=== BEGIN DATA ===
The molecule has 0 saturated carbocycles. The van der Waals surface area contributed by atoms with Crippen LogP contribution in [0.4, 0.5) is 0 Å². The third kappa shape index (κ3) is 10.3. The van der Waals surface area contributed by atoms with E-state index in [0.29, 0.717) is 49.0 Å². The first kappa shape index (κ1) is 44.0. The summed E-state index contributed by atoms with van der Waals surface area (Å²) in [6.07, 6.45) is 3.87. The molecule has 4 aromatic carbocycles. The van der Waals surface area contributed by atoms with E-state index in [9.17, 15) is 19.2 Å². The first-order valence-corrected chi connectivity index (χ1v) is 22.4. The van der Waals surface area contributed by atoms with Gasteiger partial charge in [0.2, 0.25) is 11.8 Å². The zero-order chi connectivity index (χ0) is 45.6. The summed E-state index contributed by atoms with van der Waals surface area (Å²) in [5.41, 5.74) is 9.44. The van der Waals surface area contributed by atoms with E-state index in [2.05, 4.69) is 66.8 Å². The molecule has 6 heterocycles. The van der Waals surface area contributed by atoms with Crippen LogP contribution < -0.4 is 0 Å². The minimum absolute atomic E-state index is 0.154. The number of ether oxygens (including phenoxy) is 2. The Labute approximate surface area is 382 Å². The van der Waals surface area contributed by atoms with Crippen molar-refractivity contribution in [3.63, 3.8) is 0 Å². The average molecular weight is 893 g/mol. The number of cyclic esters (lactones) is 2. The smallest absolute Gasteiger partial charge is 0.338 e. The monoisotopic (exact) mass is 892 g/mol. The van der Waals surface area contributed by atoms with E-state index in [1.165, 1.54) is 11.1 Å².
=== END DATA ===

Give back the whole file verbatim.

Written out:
The molecule has 0 saturated carbocycles. The van der Waals surface area contributed by atoms with Crippen LogP contribution in [0.4, 0.5) is 0 Å². The third kappa shape index (κ3) is 10.3. The van der Waals surface area contributed by atoms with E-state index in [0.29, 0.717) is 49.0 Å². The first kappa shape index (κ1) is 44.0. The summed E-state index contributed by atoms with van der Waals surface area (Å²) in [6.07, 6.45) is 3.87. The molecule has 4 aromatic carbocycles. The van der Waals surface area contributed by atoms with E-state index in [9.17, 15) is 19.2 Å². The first-order valence-corrected chi connectivity index (χ1v) is 22.4. The van der Waals surface area contributed by atoms with Gasteiger partial charge in [0.2, 0.25) is 11.8 Å². The zero-order chi connectivity index (χ0) is 45.6. The summed E-state index contributed by atoms with van der Waals surface area (Å²) in [5.41, 5.74) is 9.44. The van der Waals surface area contributed by atoms with E-state index in [2.05, 4.69) is 66.8 Å². The molecule has 6 heterocycles. The van der Waals surface area contributed by atoms with Crippen LogP contribution < -0.4 is 0 Å². The minimum absolute atomic E-state index is 0.154. The number of ether oxygens (including phenoxy) is 2. The Labute approximate surface area is 382 Å². The van der Waals surface area contributed by atoms with Crippen molar-refractivity contribution in [3.63, 3.8) is 0 Å². The average molecular weight is 893 g/mol. The number of cyclic esters (lactones) is 2. The smallest absolute Gasteiger partial charge is 0.338 e. The monoisotopic (exact) mass is 892 g/mol. The van der Waals surface area contributed by atoms with E-state index in [1.165, 1.54) is 11.1 Å².